The Spanish Civil War (1936-1939) was reported by some of the most eminent journalists of the twentieth century and was the subject of reportage that still endures in public memory. However, these represent just a small fraction of the total news coverage of the war, raising the possibility that they provide a partial, even atypical, view of the international media's engagement with, and performance in, the conflict. This book provides the most extensive and detailed analysis of the reporting of the conflict ever undertaken, examining the personalities, routines, pressures and structures that shaped news coverage of the war in Britain as it unfolded. The book combines a comprehensive overview of the existing literature on the role of the news media in the conflict, with a vast amount of new evidence, gleaned from the author's detailed investigations in a range of official and media archives.
2. The Ground Rules: Republican and Nationalist International News Management
3. Eye-Witnesses and 'I' witnesses: Journalists in Spain
4. 'The Aliveness of Speaking Faces': Women Correspondents in the Spanish Civil War
5. Rear-guard Reactions: Governmental and Commercial influence on Spanish Civil War Reporting in Britain
6. Ominous and Indifferent? British Press Coverage of the Spanish Civil War
7. Other Avenues of Spanish News
8. Journalists, Spain and the Propaganda State.
About the Author
...This is a very significant addition to the literature on interwarjournalism, and it stands as a shining example of methodological rigour in the field of media history.
'David Deacon is to be congratulated for this splendid study of British news media reporting of the Spanish Civil War, which combines the historian's concern with detailed analysis of primary and archival sources with the broader sweep of journalism theory, to create a fascinating, scholarly but controversial mix. British News Media and the Spanish Civil War is destined to become a Classic within the literature of journalism studies. It establishes a demanding new benchmark of excellence for the flurry of recent studies of war reporting in Iraq, Afghanistan and other conflict regions.Deacon's eloquent but forensic discussion of the attitudes and experiences of foreign correspondents, the contribution of women correspondents and photojournalists, the propaganda activities of the Republican and nationalist protagonists, as well as the news management activities of the British Government, explains and unravels the various factors which shaped the essentially complex and partisan character of British press coverage of the Spanish Civil War.Deacon's suggestion that journalism may assist historical understanding but that its key concern is 'to influence social and political events', along with his challenge to contemporary ideas concerning the 'mediatization' of politics and conflict, makes this is a highly controversial as well as deeply scholarly book.'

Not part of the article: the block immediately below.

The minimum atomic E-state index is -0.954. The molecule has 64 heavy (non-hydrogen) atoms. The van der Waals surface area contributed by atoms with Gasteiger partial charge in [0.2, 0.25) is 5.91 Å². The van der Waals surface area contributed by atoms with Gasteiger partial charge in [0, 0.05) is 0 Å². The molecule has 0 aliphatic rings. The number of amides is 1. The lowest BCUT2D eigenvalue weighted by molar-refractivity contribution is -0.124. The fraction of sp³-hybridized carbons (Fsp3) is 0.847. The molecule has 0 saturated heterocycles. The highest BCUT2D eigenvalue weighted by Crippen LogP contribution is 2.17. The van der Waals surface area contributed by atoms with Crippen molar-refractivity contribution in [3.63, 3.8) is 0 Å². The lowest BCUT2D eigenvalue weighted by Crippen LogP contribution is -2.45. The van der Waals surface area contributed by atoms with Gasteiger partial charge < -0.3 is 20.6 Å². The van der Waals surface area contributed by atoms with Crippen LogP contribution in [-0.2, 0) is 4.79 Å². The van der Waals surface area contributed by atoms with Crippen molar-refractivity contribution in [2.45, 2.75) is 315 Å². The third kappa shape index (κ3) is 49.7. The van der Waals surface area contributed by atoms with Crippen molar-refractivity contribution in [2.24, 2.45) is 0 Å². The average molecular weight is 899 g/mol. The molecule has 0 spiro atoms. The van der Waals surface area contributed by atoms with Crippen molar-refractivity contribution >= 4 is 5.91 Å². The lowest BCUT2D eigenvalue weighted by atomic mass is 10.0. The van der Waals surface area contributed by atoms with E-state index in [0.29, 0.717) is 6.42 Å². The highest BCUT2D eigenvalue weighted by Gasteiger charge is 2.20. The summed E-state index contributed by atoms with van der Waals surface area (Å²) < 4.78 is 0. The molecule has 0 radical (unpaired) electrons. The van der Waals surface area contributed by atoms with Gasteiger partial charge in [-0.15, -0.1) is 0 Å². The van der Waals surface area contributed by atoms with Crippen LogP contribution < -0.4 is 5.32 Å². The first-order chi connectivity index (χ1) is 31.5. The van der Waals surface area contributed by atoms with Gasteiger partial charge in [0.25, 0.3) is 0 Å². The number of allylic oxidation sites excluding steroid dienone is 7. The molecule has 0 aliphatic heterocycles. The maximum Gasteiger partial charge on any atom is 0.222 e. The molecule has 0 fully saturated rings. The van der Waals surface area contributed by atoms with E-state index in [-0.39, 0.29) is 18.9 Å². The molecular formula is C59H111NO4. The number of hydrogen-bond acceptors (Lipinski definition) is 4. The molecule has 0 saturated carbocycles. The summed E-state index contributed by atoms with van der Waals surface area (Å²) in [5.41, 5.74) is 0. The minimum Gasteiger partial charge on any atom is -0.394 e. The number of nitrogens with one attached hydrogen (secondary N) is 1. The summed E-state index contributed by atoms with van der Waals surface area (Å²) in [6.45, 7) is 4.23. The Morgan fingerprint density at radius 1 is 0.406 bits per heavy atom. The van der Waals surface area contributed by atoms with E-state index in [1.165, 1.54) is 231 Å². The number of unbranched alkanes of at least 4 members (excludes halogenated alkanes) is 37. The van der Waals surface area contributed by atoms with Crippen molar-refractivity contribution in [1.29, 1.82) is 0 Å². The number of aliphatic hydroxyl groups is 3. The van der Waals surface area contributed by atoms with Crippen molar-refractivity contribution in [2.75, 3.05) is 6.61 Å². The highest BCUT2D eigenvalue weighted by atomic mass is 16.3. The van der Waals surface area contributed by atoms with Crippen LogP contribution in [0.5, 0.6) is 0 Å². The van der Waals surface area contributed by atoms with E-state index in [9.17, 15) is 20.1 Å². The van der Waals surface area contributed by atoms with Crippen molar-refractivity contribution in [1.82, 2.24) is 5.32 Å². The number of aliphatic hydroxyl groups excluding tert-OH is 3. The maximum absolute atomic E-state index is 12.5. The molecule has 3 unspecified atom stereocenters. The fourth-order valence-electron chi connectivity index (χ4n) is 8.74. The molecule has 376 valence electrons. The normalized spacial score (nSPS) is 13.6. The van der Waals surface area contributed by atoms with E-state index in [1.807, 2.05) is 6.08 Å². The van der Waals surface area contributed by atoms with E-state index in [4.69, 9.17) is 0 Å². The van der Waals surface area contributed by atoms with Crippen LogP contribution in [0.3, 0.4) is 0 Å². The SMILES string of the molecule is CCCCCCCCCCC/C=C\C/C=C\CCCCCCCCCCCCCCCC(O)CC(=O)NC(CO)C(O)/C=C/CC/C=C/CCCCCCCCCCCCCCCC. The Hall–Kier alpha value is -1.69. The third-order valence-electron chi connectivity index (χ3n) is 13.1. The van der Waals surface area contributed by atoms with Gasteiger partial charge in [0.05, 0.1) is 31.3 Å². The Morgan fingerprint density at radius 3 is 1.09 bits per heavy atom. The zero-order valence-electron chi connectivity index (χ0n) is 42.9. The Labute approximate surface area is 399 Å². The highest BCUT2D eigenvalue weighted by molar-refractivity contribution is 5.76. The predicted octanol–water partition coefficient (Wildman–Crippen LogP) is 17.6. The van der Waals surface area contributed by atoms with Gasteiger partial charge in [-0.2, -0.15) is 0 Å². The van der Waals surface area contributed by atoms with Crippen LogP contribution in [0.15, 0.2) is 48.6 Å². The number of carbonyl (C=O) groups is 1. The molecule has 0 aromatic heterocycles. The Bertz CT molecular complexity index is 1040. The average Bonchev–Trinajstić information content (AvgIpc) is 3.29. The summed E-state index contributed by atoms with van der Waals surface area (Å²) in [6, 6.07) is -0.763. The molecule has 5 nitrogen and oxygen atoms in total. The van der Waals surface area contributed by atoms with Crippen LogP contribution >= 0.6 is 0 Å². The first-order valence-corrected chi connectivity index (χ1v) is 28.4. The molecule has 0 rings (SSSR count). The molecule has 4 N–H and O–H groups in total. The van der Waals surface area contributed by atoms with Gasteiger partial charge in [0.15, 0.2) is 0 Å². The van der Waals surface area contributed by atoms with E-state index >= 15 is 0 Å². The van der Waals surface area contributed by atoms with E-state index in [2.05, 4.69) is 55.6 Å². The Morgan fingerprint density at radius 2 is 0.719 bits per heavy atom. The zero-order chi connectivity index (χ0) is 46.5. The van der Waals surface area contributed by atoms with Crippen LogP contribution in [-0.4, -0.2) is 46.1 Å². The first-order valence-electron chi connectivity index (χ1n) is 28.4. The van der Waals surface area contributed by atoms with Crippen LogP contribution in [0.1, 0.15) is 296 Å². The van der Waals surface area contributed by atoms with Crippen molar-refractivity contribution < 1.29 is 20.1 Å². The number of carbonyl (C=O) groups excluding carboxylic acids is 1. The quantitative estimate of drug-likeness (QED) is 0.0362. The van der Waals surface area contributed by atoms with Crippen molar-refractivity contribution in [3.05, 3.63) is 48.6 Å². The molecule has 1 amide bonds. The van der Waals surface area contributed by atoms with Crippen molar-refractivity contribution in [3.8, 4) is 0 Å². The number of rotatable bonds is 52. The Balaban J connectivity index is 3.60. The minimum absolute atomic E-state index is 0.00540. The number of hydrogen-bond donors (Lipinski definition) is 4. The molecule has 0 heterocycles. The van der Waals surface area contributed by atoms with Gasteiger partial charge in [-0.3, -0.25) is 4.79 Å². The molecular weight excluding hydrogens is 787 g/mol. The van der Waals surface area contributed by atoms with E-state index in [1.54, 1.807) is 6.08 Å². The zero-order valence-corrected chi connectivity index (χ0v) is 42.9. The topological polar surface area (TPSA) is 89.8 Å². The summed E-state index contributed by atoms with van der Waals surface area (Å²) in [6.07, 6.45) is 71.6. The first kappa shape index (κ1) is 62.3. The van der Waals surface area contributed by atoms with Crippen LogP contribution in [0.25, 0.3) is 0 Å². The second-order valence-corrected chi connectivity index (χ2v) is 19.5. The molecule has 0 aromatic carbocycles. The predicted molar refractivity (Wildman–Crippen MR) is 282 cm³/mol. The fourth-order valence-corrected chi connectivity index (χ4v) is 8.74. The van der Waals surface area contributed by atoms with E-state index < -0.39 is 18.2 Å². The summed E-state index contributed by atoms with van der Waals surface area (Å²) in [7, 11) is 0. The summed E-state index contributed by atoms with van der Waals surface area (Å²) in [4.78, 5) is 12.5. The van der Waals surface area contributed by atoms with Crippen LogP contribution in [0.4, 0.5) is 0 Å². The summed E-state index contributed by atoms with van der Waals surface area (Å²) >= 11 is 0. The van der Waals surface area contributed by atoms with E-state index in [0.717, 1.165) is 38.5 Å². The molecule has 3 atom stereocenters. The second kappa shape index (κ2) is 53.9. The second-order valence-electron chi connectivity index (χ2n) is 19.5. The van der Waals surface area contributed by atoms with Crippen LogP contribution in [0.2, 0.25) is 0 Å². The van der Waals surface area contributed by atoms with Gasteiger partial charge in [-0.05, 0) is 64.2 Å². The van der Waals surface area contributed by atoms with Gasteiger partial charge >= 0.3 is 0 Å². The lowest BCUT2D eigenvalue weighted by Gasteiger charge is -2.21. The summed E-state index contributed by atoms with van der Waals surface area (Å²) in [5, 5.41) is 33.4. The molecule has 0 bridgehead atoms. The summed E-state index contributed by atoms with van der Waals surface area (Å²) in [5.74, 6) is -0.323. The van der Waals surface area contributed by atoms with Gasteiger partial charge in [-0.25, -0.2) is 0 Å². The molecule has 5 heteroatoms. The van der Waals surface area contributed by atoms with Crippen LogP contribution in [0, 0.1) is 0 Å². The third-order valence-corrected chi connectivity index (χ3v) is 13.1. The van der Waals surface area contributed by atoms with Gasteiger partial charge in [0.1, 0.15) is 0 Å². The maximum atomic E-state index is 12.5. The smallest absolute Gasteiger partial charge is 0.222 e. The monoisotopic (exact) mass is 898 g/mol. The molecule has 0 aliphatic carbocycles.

David Deaon has written a book that is well-researched, clear, provocative and stimulating... a valuable contribution to the burgeoning historiogrpahy of Britain and the Spanish Civil War as well as an insightful media history that throws light on both the contemporary state of British media and its modern development.
In this brilliant, concise and original study of British and American news media's reporting of the Spanish civil war, David Deacon reveals the extraordinarily rich tapestry of journalistic endeavour which Orwell's quip obscures. Deacon explores the subject thematically and with wonderful imaginative flair.
'This book is a deeply researched media history shaped by the eye of a media sociologist. In a lucid and thoughtful account, David Deacon has explored the continuities between past and present. The media coverage of the Spanish civil war still holds lessons for analysing communications in our own war-torn times.'
This book provides an extensive and detailed analysis of the reporting of the conflict, examining the personalities, routines, pressures and structures that shaped news coverage of the war in Britain as it unfolded. The book combines a comprehensive overview of the existing literature on the role of the news media in the conflict, with a vast amount of new evidence, gleaned from the author's detailed investigations in a range of official and media archives.
As well as presenting detailed analysis of British newspapers, Deacon's work samples the full spectrum of British media, effectively blending hard-edged media analysis with detailed cultural history… Deacon's book convincingly presents the 1930s as central to the formation of distinctly modern political practices and sensibilities.
[An] excellent and detailed study of British media coverage of the Civil War.